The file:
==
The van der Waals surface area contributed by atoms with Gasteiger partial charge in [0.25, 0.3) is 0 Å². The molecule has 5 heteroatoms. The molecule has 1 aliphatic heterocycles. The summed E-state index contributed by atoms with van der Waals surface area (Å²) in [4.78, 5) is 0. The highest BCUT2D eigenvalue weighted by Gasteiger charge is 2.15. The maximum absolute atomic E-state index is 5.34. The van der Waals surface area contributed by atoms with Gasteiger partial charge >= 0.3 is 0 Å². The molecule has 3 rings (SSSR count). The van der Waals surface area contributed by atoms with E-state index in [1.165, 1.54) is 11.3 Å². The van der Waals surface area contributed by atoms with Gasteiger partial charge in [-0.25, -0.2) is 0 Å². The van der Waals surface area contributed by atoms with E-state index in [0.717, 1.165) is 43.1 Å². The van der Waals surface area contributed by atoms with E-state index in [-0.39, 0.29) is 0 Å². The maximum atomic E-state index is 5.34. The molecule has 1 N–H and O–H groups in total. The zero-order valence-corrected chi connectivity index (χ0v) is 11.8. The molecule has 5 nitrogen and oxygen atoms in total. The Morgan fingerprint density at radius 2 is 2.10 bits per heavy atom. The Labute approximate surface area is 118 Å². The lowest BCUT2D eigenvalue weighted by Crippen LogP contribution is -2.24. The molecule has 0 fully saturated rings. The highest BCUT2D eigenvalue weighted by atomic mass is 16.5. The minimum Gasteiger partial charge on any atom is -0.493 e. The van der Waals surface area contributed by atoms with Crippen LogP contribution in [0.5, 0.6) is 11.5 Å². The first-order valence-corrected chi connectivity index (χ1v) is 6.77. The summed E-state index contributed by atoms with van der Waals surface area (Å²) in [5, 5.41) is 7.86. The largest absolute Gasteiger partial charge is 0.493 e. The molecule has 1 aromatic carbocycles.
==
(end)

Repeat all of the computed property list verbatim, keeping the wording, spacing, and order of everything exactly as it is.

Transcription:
The van der Waals surface area contributed by atoms with Gasteiger partial charge in [0.25, 0.3) is 0 Å². The molecule has 5 heteroatoms. The molecule has 1 aliphatic heterocycles. The summed E-state index contributed by atoms with van der Waals surface area (Å²) in [4.78, 5) is 0. The highest BCUT2D eigenvalue weighted by Gasteiger charge is 2.15. The maximum absolute atomic E-state index is 5.34. The van der Waals surface area contributed by atoms with Gasteiger partial charge >= 0.3 is 0 Å². The molecule has 3 rings (SSSR count). The van der Waals surface area contributed by atoms with E-state index in [1.165, 1.54) is 11.3 Å². The van der Waals surface area contributed by atoms with Gasteiger partial charge in [-0.25, -0.2) is 0 Å². The van der Waals surface area contributed by atoms with E-state index in [0.717, 1.165) is 43.1 Å². The van der Waals surface area contributed by atoms with E-state index in [-0.39, 0.29) is 0 Å². The maximum atomic E-state index is 5.34. The molecule has 1 N–H and O–H groups in total. The zero-order valence-corrected chi connectivity index (χ0v) is 11.8. The molecule has 5 nitrogen and oxygen atoms in total. The Morgan fingerprint density at radius 2 is 2.10 bits per heavy atom. The Labute approximate surface area is 118 Å². The lowest BCUT2D eigenvalue weighted by Crippen LogP contribution is -2.24. The molecule has 0 fully saturated rings. The highest BCUT2D eigenvalue weighted by atomic mass is 16.5. The minimum Gasteiger partial charge on any atom is -0.493 e. The van der Waals surface area contributed by atoms with Crippen LogP contribution in [0.5, 0.6) is 11.5 Å². The first-order valence-corrected chi connectivity index (χ1v) is 6.77. The summed E-state index contributed by atoms with van der Waals surface area (Å²) in [5, 5.41) is 7.86. The largest absolute Gasteiger partial charge is 0.493 e. The molecule has 1 aromatic carbocycles.